Format

Send to:

Choose Destination
See comment in PubMed Commons below
Lab Chip. 2011 Oct 21;11(20):3411-8. doi: 10.1039/c1lc20479c. Epub 2011 Sep 1.

Integration of cell phone imaging with microchip ELISA to detect ovarian cancer HE4 biomarker in urine at the point-of-care.

Author information

  • 1Demirci Bio-Acoustic-MEMS in Medicine (BAMM) Laboratory, Department of Medicine, Brigham and Women's Hospital, Harvard Medical School, Harvard-MIT Health Sciences and Technology, Cambridge, MA 02139, USA.

Abstract

Ovarian cancer is asymptomatic in the early stages and most patients present with advanced levels of disease. The lack of cost-effective methods that can achieve frequent, simple and non-invasive testing hinders early detection and causes high mortality in ovarian cancer patients. Here, we report a simple and inexpensive microchip ELISA-based detection module that employs a portable detection system, i.e., a cell phone/charge-coupled device (CCD) to quantify an ovarian cancer biomarker, HE4, in urine. Integration of a mobile application with a cell phone enabled immediate processing of microchip ELISA results, which eliminated the need for a bulky, expensive spectrophotometer. The HE4 level detected by a cell phone or a lensless CCD system was significantly elevated in urine samples from cancer patients (n = 19) than healthy controls (n = 20) (p < 0.001). Receiver operating characteristic (ROC) analyses showed that the microchip ELISA coupled with a cell phone running an automated analysis mobile application had a sensitivity of 89.5% at a specificity of 90%. Under the same specificity, the microchip ELISA coupled with a CCD had a sensitivity of 84.2%. In conclusion, integration of microchip ELISA with cell phone/CCD-based colorimetric measurement technology can be used to detect HE4 biomarker at the point-of-care (POC), paving the way to create bedside technologies for diagnostics and treatment monitoring.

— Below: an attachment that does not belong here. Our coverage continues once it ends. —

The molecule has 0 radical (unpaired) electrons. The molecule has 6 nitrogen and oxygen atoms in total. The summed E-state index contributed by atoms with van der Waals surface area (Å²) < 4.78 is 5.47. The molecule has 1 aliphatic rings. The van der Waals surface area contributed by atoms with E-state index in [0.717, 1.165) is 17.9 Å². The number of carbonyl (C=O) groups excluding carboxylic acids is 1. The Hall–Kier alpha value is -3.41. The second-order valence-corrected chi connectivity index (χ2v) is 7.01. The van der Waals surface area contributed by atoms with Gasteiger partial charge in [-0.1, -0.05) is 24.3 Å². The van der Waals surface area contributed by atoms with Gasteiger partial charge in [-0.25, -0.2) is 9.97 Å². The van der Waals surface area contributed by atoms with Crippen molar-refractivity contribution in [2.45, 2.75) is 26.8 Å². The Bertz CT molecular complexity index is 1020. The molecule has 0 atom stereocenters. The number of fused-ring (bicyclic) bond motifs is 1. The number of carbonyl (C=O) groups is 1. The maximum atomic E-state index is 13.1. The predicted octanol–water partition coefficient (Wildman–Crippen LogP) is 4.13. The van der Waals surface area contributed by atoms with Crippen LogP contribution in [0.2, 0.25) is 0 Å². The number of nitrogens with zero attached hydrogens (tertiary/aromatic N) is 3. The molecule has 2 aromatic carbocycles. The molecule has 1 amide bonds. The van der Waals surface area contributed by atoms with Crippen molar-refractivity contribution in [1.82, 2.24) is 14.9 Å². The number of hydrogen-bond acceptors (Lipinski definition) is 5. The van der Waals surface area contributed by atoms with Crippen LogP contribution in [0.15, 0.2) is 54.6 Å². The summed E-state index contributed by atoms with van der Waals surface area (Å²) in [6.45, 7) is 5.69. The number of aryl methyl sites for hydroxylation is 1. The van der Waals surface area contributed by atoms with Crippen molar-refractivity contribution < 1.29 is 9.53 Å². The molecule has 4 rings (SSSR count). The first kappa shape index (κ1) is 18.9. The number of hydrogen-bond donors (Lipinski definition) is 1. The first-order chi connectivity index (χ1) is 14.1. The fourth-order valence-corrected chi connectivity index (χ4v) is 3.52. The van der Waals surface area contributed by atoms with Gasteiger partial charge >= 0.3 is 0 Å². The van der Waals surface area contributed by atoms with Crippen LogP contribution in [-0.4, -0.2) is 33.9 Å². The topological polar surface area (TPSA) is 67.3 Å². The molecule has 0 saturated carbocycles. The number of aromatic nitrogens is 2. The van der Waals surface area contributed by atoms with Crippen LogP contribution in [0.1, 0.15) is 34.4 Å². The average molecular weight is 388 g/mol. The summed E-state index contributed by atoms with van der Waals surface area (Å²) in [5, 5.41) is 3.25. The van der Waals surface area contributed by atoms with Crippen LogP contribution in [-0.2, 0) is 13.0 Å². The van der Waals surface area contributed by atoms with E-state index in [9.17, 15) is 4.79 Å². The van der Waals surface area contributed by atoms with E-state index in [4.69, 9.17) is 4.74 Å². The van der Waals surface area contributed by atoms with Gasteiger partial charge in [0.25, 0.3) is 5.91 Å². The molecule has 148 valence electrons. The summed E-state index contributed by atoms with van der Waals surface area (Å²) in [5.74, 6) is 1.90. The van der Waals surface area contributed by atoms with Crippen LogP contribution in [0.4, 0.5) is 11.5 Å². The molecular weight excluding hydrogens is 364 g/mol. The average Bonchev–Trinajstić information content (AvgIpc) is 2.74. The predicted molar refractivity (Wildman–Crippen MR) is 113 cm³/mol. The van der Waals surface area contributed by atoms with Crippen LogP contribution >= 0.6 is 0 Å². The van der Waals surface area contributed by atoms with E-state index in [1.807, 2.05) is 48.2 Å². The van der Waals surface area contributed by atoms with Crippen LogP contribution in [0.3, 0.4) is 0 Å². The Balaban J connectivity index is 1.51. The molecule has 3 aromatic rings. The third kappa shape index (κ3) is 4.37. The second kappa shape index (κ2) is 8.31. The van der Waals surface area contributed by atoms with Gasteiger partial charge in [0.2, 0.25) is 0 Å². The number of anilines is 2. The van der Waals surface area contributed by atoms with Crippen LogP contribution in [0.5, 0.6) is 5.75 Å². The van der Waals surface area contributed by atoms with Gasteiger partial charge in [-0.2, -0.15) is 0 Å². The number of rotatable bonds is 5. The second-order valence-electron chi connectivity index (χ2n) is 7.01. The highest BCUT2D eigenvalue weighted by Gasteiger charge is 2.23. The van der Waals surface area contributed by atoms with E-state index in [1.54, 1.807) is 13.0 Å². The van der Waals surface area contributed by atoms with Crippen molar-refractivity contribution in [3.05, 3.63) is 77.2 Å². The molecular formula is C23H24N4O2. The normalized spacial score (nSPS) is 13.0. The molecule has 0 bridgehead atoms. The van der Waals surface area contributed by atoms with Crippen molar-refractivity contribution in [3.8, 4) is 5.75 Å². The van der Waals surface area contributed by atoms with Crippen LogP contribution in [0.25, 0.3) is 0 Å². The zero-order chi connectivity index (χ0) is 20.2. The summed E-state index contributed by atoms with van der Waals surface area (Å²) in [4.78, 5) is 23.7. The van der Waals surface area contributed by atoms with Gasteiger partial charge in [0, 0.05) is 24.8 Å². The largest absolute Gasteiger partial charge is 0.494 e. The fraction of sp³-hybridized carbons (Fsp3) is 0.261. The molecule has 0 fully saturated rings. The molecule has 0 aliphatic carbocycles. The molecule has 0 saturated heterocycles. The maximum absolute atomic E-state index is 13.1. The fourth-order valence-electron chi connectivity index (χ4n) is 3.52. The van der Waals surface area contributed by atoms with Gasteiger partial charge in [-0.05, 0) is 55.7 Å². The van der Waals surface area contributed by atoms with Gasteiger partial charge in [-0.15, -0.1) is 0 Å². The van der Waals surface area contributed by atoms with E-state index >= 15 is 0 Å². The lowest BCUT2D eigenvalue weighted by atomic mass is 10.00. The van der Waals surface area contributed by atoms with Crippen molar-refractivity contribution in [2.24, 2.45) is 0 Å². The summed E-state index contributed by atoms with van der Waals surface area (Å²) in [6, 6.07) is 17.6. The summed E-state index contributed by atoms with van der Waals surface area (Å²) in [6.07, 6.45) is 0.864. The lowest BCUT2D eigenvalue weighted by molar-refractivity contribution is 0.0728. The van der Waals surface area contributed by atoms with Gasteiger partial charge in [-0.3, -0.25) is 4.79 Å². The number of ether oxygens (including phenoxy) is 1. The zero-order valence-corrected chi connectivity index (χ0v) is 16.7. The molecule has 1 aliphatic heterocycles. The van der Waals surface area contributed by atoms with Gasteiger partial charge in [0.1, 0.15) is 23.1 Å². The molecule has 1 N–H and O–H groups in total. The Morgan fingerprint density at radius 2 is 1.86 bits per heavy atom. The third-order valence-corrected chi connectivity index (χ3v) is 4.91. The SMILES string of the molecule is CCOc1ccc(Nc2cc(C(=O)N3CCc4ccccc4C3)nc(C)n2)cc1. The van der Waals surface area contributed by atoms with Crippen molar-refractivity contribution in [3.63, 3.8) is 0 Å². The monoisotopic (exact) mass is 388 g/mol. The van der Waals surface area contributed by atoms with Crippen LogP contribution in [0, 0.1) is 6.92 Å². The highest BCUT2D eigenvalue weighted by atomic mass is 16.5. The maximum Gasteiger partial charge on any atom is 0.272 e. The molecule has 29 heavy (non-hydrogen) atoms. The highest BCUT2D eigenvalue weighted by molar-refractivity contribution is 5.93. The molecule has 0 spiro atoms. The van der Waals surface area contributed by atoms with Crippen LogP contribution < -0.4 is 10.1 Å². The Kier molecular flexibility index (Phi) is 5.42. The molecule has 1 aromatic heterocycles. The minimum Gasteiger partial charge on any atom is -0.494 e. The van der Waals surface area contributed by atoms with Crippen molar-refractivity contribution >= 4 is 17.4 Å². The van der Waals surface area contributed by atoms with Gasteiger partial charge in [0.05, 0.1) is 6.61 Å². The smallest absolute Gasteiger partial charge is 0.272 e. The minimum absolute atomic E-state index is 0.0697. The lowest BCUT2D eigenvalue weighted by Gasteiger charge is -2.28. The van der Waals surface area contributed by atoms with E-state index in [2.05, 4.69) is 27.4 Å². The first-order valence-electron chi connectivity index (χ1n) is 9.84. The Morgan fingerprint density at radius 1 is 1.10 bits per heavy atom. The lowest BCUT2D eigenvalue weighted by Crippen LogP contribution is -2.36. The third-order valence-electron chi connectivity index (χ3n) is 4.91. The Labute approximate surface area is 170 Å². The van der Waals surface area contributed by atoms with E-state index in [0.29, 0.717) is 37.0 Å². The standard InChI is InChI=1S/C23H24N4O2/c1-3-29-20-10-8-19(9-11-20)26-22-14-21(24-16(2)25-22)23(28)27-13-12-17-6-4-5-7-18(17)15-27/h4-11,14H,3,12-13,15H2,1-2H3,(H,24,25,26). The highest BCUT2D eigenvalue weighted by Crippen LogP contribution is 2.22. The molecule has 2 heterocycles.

PMID:
21881677
[PubMed - indexed for MEDLINE]
PMCID:
PMC3767574
Free PMC Article
PubMed Commons home

PubMed Commons

0 comments
How to join PubMed Commons

    Supplemental Content

    Full text links

    Icon for Royal Society of Chemistry Icon for PubMed Central
    Loading ...
    Write to the Help Desk